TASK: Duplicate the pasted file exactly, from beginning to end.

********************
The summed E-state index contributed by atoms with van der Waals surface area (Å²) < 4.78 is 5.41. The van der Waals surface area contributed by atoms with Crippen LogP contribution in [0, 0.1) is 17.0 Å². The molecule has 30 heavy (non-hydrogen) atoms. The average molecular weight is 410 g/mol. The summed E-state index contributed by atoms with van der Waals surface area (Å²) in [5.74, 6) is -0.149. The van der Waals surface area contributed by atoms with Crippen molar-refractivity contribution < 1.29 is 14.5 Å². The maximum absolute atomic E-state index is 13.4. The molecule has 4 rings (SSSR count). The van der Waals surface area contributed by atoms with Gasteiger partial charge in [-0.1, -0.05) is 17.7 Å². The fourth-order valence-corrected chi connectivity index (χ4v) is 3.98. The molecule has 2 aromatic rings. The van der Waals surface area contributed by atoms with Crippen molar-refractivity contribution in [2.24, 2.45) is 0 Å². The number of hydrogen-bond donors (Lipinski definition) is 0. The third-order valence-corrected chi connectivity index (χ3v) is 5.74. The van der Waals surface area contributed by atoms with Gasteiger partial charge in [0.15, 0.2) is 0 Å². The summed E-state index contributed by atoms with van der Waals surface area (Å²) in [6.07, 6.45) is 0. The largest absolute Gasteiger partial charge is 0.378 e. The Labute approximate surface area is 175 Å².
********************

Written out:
The summed E-state index contributed by atoms with van der Waals surface area (Å²) < 4.78 is 5.41. The van der Waals surface area contributed by atoms with Crippen LogP contribution in [0, 0.1) is 17.0 Å². The molecule has 30 heavy (non-hydrogen) atoms. The average molecular weight is 410 g/mol. The summed E-state index contributed by atoms with van der Waals surface area (Å²) in [5.74, 6) is -0.149. The van der Waals surface area contributed by atoms with Crippen molar-refractivity contribution < 1.29 is 14.5 Å². The maximum absolute atomic E-state index is 13.4. The molecule has 4 rings (SSSR count). The van der Waals surface area contributed by atoms with Gasteiger partial charge in [-0.1, -0.05) is 17.7 Å². The fourth-order valence-corrected chi connectivity index (χ4v) is 3.98. The molecule has 2 aromatic rings. The van der Waals surface area contributed by atoms with Crippen molar-refractivity contribution in [2.24, 2.45) is 0 Å². The number of hydrogen-bond donors (Lipinski definition) is 0. The third-order valence-corrected chi connectivity index (χ3v) is 5.74. The van der Waals surface area contributed by atoms with Gasteiger partial charge in [0.15, 0.2) is 0 Å². The summed E-state index contributed by atoms with van der Waals surface area (Å²) in [6.07, 6.45) is 0. The largest absolute Gasteiger partial charge is 0.378 e. The Labute approximate surface area is 175 Å².